Felix Frankfurter was born in Vienna, Austria. He emigrated with his parents in 1894 and grew up amidst teeming tenements on New York's lower east side. He attended City College and established an impressive record at Harvard Law School. He had a brief tour in private legal practice but soon entered into government service, beginning with the U.S. Attorney's office in Manhattan. Frankfurter followed the incumbent U.S. Attorney, Henry Stimson, back into private practice and then back to government, this time as Stimpson held the position of Secretary of War under President Taft.
Frankfurter left government service to accept a position on the faculty of Harvard Law School where he remained, more or less, until his appointment to the Supreme Court in 1938. Frankfurter earned a reputation as an expert in constitutional law and federal jurisdiction. But he was no academic recluse. He argued cases for the National Consumers League, maintained an active interest in Zionist causes, and helped to found The New Republic. Frankfurter was also a highly visible defender of Sacco and Vanzetti, who were anarchists accused of bank robbery and murder in Braintree, Massachusetts.
Frankfurter was a confidant of Justices Louis Brandeis and Oliver Wendell Holmes. Frankfurter would regularly scout out law clerks for these justices from among his minions at Harvard Law School. Frankfurter was also an adviser to Franklin D. Roosevelt and sent many of his students to work in the New Deal.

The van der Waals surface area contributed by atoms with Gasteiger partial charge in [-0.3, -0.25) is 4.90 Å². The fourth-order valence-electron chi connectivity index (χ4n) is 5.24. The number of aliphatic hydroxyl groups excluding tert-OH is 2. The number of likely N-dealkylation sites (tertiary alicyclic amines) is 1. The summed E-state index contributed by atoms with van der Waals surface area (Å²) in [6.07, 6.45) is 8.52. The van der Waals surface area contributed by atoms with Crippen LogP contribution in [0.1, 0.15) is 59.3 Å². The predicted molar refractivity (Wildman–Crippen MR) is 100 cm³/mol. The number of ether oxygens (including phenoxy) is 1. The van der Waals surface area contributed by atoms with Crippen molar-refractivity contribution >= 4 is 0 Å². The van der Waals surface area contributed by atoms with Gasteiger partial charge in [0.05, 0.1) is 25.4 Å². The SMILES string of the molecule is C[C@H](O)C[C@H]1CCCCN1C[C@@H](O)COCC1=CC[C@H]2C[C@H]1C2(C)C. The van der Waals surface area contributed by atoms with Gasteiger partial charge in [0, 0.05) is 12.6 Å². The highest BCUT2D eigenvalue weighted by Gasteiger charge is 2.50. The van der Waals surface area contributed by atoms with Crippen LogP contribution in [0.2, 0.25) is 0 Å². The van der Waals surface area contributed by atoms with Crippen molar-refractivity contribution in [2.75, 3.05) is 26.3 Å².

Frankfurter was a prolific writer on and off the Court. He wrote often even when he was not the Court's main voice. He was an epistolarian in an age where letter-writing was on the wane. He had a brisk and energetic style to all that he did. To this day, his opinions stand out in relation to his colleagues' colorless prose.
|Clerk||Law School||Terms Clerked|
|Stanley M. Silverberg||1943|
|Joseph L. Rauh, Jr.||Harvard (1935)|
|Adrian S. Fisher||Harvard (1937)||1939|
|Edward F. Prichard, Jr.||Harvard (1938)||1939|
|Philip L. Graham||Harvard (1939)||1940|
|Philip Elman||Harvard (1939)||1941, 1942|
|Louis Henkin||Harvard (1940)||1946|
|Albert J. Rosenthal||Harvard (1941)||1947|
|Irving J. Helman||Harvard (1942)||1947|
|Philip Kurland||Harvard (1944)||1945|
|William Thaddeus Coleman||Harvard (1946)||1948|
|Elliot L. Richardson||Harvard (1947)||1948|
|Hugh Calkins||Harvard (1949)||1950|
|Vincent L. McKusick||Harvard (1950)||1951|
|James Vorenberg||Harvard (1951)||1953|